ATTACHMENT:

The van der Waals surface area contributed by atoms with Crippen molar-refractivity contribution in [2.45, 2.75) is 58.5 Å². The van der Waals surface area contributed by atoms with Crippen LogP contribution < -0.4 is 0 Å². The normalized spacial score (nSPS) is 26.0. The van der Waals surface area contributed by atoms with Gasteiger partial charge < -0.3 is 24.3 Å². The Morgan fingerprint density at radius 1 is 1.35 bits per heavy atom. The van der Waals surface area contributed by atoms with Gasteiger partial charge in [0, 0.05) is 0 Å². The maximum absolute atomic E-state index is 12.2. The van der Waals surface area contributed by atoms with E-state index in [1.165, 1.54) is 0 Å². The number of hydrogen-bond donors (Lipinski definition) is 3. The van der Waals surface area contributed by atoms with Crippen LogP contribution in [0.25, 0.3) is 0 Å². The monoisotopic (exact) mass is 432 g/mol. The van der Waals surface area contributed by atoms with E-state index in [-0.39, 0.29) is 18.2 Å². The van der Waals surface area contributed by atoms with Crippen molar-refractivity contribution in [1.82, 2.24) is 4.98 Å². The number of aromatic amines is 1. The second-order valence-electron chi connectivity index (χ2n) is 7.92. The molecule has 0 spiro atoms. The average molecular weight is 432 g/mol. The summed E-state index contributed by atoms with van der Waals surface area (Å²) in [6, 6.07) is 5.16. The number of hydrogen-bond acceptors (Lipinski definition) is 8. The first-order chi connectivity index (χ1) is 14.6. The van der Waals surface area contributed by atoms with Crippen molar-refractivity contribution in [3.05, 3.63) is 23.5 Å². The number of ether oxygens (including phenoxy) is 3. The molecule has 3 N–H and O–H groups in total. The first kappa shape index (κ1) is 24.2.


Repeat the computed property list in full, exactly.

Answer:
The van der Waals surface area contributed by atoms with Crippen molar-refractivity contribution in [2.45, 2.75) is 58.5 Å². The van der Waals surface area contributed by atoms with Crippen LogP contribution < -0.4 is 0 Å². The normalized spacial score (nSPS) is 26.0. The van der Waals surface area contributed by atoms with Gasteiger partial charge < -0.3 is 24.3 Å². The Morgan fingerprint density at radius 1 is 1.35 bits per heavy atom. The van der Waals surface area contributed by atoms with Gasteiger partial charge in [0, 0.05) is 0 Å². The maximum absolute atomic E-state index is 12.2. The van der Waals surface area contributed by atoms with E-state index in [1.165, 1.54) is 0 Å². The number of hydrogen-bond donors (Lipinski definition) is 3. The van der Waals surface area contributed by atoms with Crippen LogP contribution in [0.25, 0.3) is 0 Å². The monoisotopic (exact) mass is 432 g/mol. The van der Waals surface area contributed by atoms with E-state index in [-0.39, 0.29) is 18.2 Å². The van der Waals surface area contributed by atoms with Crippen molar-refractivity contribution in [1.82, 2.24) is 4.98 Å². The number of aromatic amines is 1. The second-order valence-electron chi connectivity index (χ2n) is 7.92. The molecule has 0 spiro atoms. The average molecular weight is 432 g/mol. The summed E-state index contributed by atoms with van der Waals surface area (Å²) in [6, 6.07) is 5.16. The number of hydrogen-bond acceptors (Lipinski definition) is 8. The first-order chi connectivity index (χ1) is 14.6. The van der Waals surface area contributed by atoms with Crippen molar-refractivity contribution in [3.05, 3.63) is 23.5 Å². The number of ether oxygens (including phenoxy) is 3. The molecule has 3 N–H and O–H groups in total. The first kappa shape index (κ1) is 24.2.